Rising popularity of target maturity funds in recent times

TMFs are open ended passively managed funds offered either as target maturity debt index fund or target maturity bond ETFs. In TMFs, the fund house creates a portfolio which will mirror underlying debt...

 Rising popularity of target maturity funds in recent times

When it comes to passive investing in India – passively managed equity-oriented funds i.e., equity-oriented index funds and equity exchange trade funds (ETFs) along with gold ETFs have been most popular among investors.  But recently the passively managed debt funds are also making the headlines given the launch of the target maturity funds (TMFs) by several fund houses. One of the reasons for the rising popularity of the TMFs is predictability of returns they offer and also their consistency style wherein investors are aware of the underlying portfolio quality, maturity profile. Besides, in the current scenario of rising inflation and changing interest rate TMFs also enables to choose a fund whose maturity aligns closely with their own goals and investment horizon.  Let us understand more about TMFs in this article.

Target Maturity Funds: Key Features  

TMFs are open ended passively managed funds offered either as target maturity debt index fund or target maturity bond ETFs. In TMFs, the fund house creates a portfolio which will mirror underlying debt index comprising of government securities (g-secs), public sector undertaking (PSU) bonds and SDLs (State Development Loans). These schemes have a defined maturity and invest in bonds of similar maturity and once the fund matures the investment proceeds are returned back to investors.

Investors will be obviously wondering how TMFs is different from the erstwhile fixed maturity plans (FMPs)?   Difference lies in the structure. FMPs were closed ended funds wherein after the new fund offer (NFO) investor cannot invest. While they could sell the FMPs prior to maturity but trading is relatively less which restricted their liquidity.  In case of TMFs, investors can buy and redeem any time after their launch and prior to maturity.  In addition, TMFs have longer tenure options giving them edge over FMPs. Some of the key merits of investing in TMFs are as follows:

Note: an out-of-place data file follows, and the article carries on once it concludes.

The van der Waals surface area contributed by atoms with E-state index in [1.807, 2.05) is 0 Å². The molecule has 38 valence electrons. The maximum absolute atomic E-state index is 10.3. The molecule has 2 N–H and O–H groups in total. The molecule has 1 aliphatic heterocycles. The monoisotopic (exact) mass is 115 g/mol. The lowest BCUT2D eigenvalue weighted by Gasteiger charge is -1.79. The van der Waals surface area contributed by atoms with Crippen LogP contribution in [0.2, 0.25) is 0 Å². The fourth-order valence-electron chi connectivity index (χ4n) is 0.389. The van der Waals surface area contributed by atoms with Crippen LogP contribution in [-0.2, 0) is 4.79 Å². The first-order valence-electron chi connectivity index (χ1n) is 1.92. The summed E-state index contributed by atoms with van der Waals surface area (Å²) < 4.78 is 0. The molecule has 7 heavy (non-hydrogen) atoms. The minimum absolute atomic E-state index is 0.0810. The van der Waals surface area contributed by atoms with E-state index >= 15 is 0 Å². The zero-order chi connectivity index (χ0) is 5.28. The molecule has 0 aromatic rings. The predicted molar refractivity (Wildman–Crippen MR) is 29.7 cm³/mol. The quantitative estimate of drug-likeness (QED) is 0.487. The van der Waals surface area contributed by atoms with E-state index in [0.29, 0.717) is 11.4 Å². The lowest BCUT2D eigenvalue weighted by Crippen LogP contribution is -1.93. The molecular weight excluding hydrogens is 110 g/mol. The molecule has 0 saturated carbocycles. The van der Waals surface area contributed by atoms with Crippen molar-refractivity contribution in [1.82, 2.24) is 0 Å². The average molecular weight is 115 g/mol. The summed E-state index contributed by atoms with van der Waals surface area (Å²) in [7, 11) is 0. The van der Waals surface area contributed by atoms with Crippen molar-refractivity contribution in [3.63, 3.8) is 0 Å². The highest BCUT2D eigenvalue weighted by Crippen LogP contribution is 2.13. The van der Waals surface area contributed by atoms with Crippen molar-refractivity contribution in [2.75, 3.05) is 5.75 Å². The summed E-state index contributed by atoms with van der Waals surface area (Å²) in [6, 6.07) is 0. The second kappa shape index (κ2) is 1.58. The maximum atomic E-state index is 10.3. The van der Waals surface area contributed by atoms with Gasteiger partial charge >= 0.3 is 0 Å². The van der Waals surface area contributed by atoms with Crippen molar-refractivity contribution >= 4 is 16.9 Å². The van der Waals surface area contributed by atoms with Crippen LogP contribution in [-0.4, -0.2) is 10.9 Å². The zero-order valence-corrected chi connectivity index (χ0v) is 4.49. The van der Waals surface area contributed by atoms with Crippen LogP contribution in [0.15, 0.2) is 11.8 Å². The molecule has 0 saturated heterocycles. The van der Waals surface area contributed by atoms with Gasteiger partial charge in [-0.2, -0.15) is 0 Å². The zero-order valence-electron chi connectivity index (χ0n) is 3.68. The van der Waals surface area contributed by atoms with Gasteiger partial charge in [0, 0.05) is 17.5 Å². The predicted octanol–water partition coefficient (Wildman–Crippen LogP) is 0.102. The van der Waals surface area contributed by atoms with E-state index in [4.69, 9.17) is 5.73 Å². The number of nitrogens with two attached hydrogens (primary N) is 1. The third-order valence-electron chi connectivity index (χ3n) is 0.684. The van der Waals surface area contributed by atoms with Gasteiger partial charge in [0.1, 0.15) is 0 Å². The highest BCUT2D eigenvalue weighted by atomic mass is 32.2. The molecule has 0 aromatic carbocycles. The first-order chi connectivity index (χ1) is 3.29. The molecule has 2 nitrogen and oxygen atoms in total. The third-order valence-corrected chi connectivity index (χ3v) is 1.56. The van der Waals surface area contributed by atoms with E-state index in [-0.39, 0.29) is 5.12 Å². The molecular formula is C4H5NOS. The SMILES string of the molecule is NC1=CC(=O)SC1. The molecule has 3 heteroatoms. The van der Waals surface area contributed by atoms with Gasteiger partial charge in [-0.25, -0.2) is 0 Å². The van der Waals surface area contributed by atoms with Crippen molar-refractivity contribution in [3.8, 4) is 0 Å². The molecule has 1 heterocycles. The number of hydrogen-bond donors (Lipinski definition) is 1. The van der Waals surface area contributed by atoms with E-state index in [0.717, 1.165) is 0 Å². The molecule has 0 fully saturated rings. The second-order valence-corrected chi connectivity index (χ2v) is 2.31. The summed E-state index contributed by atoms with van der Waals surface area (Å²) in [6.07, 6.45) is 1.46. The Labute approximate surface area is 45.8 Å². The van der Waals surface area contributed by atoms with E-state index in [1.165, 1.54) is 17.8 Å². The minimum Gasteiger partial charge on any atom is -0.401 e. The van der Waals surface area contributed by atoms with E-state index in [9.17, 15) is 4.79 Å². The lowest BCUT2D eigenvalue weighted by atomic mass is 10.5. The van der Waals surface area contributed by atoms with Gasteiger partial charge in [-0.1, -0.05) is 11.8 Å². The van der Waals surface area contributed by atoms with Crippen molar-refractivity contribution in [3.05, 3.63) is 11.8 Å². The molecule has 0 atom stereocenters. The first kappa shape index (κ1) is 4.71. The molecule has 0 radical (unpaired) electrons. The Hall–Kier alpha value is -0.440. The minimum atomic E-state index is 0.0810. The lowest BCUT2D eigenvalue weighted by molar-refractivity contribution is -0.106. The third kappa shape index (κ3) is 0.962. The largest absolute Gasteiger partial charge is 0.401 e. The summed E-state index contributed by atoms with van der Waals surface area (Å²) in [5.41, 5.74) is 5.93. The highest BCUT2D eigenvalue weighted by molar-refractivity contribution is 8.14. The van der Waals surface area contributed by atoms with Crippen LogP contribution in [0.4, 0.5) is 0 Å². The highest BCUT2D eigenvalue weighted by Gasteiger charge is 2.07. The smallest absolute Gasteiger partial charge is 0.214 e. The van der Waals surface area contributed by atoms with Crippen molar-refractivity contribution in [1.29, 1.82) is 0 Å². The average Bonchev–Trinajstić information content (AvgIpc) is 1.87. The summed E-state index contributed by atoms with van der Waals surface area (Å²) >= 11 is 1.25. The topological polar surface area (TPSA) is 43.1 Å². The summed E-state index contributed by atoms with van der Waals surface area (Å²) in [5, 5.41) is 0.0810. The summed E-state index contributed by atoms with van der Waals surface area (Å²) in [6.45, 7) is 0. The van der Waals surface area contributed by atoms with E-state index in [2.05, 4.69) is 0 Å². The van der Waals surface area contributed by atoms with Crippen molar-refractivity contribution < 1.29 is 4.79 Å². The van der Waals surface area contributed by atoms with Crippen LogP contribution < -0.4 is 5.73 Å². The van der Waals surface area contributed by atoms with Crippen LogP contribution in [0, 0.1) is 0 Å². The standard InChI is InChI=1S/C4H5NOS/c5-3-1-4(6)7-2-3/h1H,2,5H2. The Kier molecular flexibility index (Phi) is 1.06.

Target Maturity Funds: Merits   

  • In the backdrop of the credit crisis and liquidity challenges which engulfed the debt funds over past few years, investors look at debt-oriented funds which score high on safety. TMFs fits well as they invest in G-secs, PSU bonds offering high degree of safety to investors.
  • TMFs are simple roll down products i.e., the fund manager will construct a portfolio of securities with a defined maturity and allow the maturity to fall in line with the fund’s tenure. This makes it easy to track, helps to lock the prevailing yields and also provide some predictability in returns. Investors can expect returns closer to the indicative yields at the time of investing by looking at the yield to maturity (YTM). YTM is the indicator of the expected return from the fund should the portfolio of the fund is held till maturity. The YTM details can be obtained from the fund house website.
  • TMFs are passively managed funds they tend to have relatively lower expense ratios compared to actively managed debt funds. An expense ratio is important as it helps to understand how much the investor will pay for the cost and higher expense ratio means bigger the cut which over long run impact returns.
  • TMFs offers flexibility to investors to choose from wide range of tenures such as 3 years, 5 years, 7 years etc. This makes it convenient for investors to invest in TMFs in line with their goals and investment horizon.
  • Investment in TMFs for the period of 3 years or more offers indexation benefits. This could be beneficial to investors falling in the highest tax bracket as long-term capital gains is taxed at 20% post indexation compared to traditional bank deposit where they are taxed as per the income tax slab.

Target Maturity Funds: Beware of the risks involved

TGPs offers an additional opportunity to investor to diversify their investment in the debt space however make a note of the following risk factors:

  • Investors often uses past performance as an important yardstick to evaluate the fund. Although past performance is not a guarantee of good performance in the future. It is good indicator. TMFs are relatively new product and hence there is no track record which investors can analyse prior to investing.
  • TMFs are prone to tracking error since they replicate a bond index. Tracking error refers to difference between actual and benchmark returns. A higher tracking error indicates greater divergence between fund and benchmark returns and vice versa.
  • In event of the early exit from TMFs prior to maturity there is interest rate risk thereby lowering returns.
  • Interest rate is currently low and with investment in TMFs investors get locked in at prevailing interest rates and stand to lose in event of the gradual increase in the interest rates. In event of rapid increase in interest rates the net asset value of these schemes is likely to come under pressure as bonds and yields are inversely related leading to mark-to-market losses for investors.

Investors must closely evaluate all the aforementioned pros and cons before investing. Also keep in mind that investing in target maturity bond exchange traded fund (ETFs) will require demat account. With the wide range of the TMFs available to investors it is crucial to check the fund house history, quality of the underlying portfolio and returns expected which can help investors to make the prudent choice.